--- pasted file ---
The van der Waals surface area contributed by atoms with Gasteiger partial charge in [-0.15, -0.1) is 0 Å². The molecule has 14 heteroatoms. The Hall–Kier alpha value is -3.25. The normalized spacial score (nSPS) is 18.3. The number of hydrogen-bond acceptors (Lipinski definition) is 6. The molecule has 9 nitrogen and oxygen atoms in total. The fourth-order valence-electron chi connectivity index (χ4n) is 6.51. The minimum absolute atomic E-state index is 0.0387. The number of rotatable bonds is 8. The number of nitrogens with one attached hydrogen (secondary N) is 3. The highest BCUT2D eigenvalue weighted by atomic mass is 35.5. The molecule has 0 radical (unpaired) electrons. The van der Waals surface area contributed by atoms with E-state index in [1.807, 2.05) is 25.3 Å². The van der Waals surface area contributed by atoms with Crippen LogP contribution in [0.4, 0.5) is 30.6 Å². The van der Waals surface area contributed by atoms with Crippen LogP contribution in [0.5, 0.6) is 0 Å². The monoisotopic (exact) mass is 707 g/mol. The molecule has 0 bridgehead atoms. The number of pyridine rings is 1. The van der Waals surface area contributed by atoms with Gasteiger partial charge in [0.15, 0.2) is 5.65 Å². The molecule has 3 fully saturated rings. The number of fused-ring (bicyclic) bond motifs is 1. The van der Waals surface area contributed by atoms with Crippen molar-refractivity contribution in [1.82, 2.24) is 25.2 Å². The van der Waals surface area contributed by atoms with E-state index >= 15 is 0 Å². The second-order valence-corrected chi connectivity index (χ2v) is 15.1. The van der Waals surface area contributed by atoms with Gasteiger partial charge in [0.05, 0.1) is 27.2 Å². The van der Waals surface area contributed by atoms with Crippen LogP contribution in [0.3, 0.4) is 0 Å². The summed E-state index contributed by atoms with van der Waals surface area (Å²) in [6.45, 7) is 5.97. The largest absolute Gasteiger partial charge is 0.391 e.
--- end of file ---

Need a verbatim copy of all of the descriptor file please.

The van der Waals surface area contributed by atoms with Gasteiger partial charge in [-0.15, -0.1) is 0 Å². The molecule has 14 heteroatoms. The Hall–Kier alpha value is -3.25. The normalized spacial score (nSPS) is 18.3. The number of hydrogen-bond acceptors (Lipinski definition) is 6. The molecule has 9 nitrogen and oxygen atoms in total. The fourth-order valence-electron chi connectivity index (χ4n) is 6.51. The minimum absolute atomic E-state index is 0.0387. The number of rotatable bonds is 8. The number of nitrogens with one attached hydrogen (secondary N) is 3. The highest BCUT2D eigenvalue weighted by atomic mass is 35.5. The molecule has 0 radical (unpaired) electrons. The van der Waals surface area contributed by atoms with E-state index in [1.807, 2.05) is 25.3 Å². The van der Waals surface area contributed by atoms with Crippen LogP contribution in [0.4, 0.5) is 30.6 Å². The van der Waals surface area contributed by atoms with Crippen LogP contribution in [0.5, 0.6) is 0 Å². The monoisotopic (exact) mass is 707 g/mol. The molecule has 0 bridgehead atoms. The number of pyridine rings is 1. The van der Waals surface area contributed by atoms with Gasteiger partial charge in [0.15, 0.2) is 5.65 Å². The molecule has 3 fully saturated rings. The number of fused-ring (bicyclic) bond motifs is 1. The van der Waals surface area contributed by atoms with Crippen molar-refractivity contribution in [1.82, 2.24) is 25.2 Å². The van der Waals surface area contributed by atoms with E-state index >= 15 is 0 Å². The second-order valence-corrected chi connectivity index (χ2v) is 15.1. The van der Waals surface area contributed by atoms with Gasteiger partial charge in [0.05, 0.1) is 27.2 Å². The van der Waals surface area contributed by atoms with Crippen LogP contribution in [0.3, 0.4) is 0 Å². The summed E-state index contributed by atoms with van der Waals surface area (Å²) in [6.45, 7) is 5.97. The largest absolute Gasteiger partial charge is 0.391 e.